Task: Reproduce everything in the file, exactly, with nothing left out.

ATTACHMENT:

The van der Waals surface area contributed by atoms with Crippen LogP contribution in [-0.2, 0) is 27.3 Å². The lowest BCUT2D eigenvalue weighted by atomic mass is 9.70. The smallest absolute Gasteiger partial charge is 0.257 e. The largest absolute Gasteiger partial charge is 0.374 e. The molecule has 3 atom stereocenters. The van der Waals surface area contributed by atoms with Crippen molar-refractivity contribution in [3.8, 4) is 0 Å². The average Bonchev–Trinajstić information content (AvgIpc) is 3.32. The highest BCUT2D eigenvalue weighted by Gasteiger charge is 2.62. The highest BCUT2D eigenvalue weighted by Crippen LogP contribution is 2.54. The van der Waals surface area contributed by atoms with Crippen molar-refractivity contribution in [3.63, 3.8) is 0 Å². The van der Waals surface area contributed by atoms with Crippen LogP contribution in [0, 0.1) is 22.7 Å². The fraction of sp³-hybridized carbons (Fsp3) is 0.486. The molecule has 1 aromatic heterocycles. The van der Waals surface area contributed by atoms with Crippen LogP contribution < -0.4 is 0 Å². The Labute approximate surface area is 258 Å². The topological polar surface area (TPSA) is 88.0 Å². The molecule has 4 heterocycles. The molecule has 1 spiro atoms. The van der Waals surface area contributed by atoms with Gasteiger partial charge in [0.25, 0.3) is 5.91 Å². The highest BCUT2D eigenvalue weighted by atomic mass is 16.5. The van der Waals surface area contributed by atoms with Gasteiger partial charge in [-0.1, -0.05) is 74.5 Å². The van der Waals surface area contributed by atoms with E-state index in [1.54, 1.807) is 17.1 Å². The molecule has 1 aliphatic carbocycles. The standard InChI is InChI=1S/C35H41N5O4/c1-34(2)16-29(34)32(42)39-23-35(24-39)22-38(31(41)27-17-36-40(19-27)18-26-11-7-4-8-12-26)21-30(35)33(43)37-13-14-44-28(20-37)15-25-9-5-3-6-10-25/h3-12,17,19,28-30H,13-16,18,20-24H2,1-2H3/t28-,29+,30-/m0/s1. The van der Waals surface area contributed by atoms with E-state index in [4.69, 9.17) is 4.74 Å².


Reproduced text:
The van der Waals surface area contributed by atoms with Crippen LogP contribution in [-0.2, 0) is 27.3 Å². The lowest BCUT2D eigenvalue weighted by atomic mass is 9.70. The smallest absolute Gasteiger partial charge is 0.257 e. The largest absolute Gasteiger partial charge is 0.374 e. The molecule has 3 atom stereocenters. The van der Waals surface area contributed by atoms with Crippen molar-refractivity contribution in [3.8, 4) is 0 Å². The average Bonchev–Trinajstić information content (AvgIpc) is 3.32. The highest BCUT2D eigenvalue weighted by Gasteiger charge is 2.62. The highest BCUT2D eigenvalue weighted by Crippen LogP contribution is 2.54. The van der Waals surface area contributed by atoms with Crippen molar-refractivity contribution in [3.63, 3.8) is 0 Å². The van der Waals surface area contributed by atoms with Crippen LogP contribution in [0, 0.1) is 22.7 Å². The fraction of sp³-hybridized carbons (Fsp3) is 0.486. The molecule has 1 aromatic heterocycles. The van der Waals surface area contributed by atoms with Crippen LogP contribution < -0.4 is 0 Å². The Labute approximate surface area is 258 Å². The topological polar surface area (TPSA) is 88.0 Å². The molecule has 4 heterocycles. The molecule has 1 spiro atoms. The van der Waals surface area contributed by atoms with Gasteiger partial charge in [0.25, 0.3) is 5.91 Å². The highest BCUT2D eigenvalue weighted by atomic mass is 16.5. The van der Waals surface area contributed by atoms with Gasteiger partial charge in [-0.1, -0.05) is 74.5 Å². The van der Waals surface area contributed by atoms with E-state index in [1.54, 1.807) is 17.1 Å². The molecule has 1 aliphatic carbocycles. The standard InChI is InChI=1S/C35H41N5O4/c1-34(2)16-29(34)32(42)39-23-35(24-39)22-38(31(41)27-17-36-40(19-27)18-26-11-7-4-8-12-26)21-30(35)33(43)37-13-14-44-28(20-37)15-25-9-5-3-6-10-25/h3-12,17,19,28-30H,13-16,18,20-24H2,1-2H3/t28-,29+,30-/m0/s1. The van der Waals surface area contributed by atoms with E-state index in [4.69, 9.17) is 4.74 Å².